Lab Tests

Lab Tests

Lab Tests
Lab tests are performed to check the health of a patient. Blood, urine and other substances are performed to diagnose, treat or prevent the onset of conditions and diseases.

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    A fasting plasma glucose (FPG) test measures your fasting blood sugar and is the preferred test for diagnosing diabetes. You'll be asked to fast overnight and give a blood sample in the morning, before you've eaten anything.

    What your results mean:

    - 80-99 mg/dL: Normal
    - (IFG) 100-125 mg/dL: Prediabetes or impaired fasting glucose
    - >126 mg/dL: Diabetes

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    Liver function tests are blood tests that help your doctor determine how well your liver is functioning and whether there are any signs of injury, infection or disease in your liver. Your doctor may order liver function tests -- also called a "liver panel" -- as part of a routine checkup or if you have signs of a potential liver problem or are at risk for liver disease. If you are being treated for liver disease, your doctor may order liver function tests to determine how well that treatment is working.

    Some liver function tests check the levels of certain enzymes that are essential to chemical reactions that help the liver function normally. These tests include:
    • Alanine aminotransferase (ALT) and aspartate aminotransferase (AST). These enzymes are involved in processing proteins. Too high levels of ALT and/or AST can signal that the liver is injured or damaged.
    • Alkaline phosphatase (ALP). ALP levels that are higher than normal can be a sign of liver diseases,blocked bile ducts, or other conditions.
    • Gamma-glutamyl transpeptidase (GGT) is an enzyme found in large amounts in your liver, bile ducts and pancreas. High levels of GGT in the blood may signal liver or bile duct damage.
    Other liver function tests check the blood levels of certain substances needed for normal liver functioning. These tests include:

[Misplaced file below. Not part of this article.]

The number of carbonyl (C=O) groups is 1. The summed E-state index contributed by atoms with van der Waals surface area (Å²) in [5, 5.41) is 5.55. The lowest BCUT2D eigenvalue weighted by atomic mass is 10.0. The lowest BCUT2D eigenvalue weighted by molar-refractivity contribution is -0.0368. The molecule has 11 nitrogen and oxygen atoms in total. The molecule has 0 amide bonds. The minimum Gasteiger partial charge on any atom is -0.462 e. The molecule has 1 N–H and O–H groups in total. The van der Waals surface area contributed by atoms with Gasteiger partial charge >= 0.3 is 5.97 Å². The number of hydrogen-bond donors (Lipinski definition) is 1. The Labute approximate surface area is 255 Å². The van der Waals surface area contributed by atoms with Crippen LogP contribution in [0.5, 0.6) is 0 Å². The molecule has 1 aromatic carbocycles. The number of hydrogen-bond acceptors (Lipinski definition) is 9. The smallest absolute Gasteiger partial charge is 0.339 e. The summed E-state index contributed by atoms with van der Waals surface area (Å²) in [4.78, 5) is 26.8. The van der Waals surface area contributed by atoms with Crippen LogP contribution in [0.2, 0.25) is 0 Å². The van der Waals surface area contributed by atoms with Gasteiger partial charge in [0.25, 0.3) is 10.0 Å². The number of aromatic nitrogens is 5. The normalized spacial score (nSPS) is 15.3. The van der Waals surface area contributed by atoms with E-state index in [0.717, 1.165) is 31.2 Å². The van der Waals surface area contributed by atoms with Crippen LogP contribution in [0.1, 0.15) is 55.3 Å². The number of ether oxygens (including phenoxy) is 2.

• Bilirubin tests. Bilirubin is a byproduct of the normal breakdown of red blood cells. If your liver is damaged, bilirubin can leak out of your liver into your blood, causing your skin and eyes to appear yellow (jaundice).
    • Globulin and albumin are proteins made in the liver. Low levels of these proteins may indicate liver damage.
    • An alpha-1 antitrypsin test measures the amount of a protein that helps protect the liver (and the lungs) from damage. A deficiency in alpha-1 antitrypsin may signal a rare form of cirrhosis. An alpha-1 antitrypsin deficiency can be inherited.
    • Prothrombin time (PT) test. Prothrombin is a protein made in your liver that helps with normal blood clotting. A prothrombin time test measures how long it takes for the liquid portion of your blood (plasma) to clot. A high prothrombin time can be a sign of liver damage.
    If your doctor orders liver function tests, you may need to fast overnight before you give a blood sample. Follow your doctor's directions exactly to help ensure accurate test results.
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    A OBGYN (Obstetrics & Gynecology), answered on behalf of
    Are recurrent breast cysts a cause of concern?
    Recurrent breast cysts can cause pain and stress in women. In this video, Darcy Bryan, MD, of Riverside Community Hospital, explains the concerns with cysts that keep coming back. 
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    An estimated glomerular filtration rate (eGFR) measurement estimates how well your kidneys are filtering wastes from your blood. It is calculated using a blood test for serum creatinine.
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    A , Hospitalist, answered
    Antistreptolysin O is a type of protein called an antibody. It is formed when a person has been infected with Group A Streptococcus bacteria. The most common problem caused by this germ is Strep throat.

    A blood sample is needed for the ASO test. The normal value is somewhat different in each laboratory. In general, a level of 200 or higher for an adult is considered abnormal. For children in the 5 to 12 age range, the normal value may be higher.

    Your daughter clearly has an elevated level of ASO. Most likely she has had a Strep throat within the last few months. She might not have had any symptoms, but her immune system could still trigger the production of antibodies. The ASO level can stay elevated long after the infection is gone.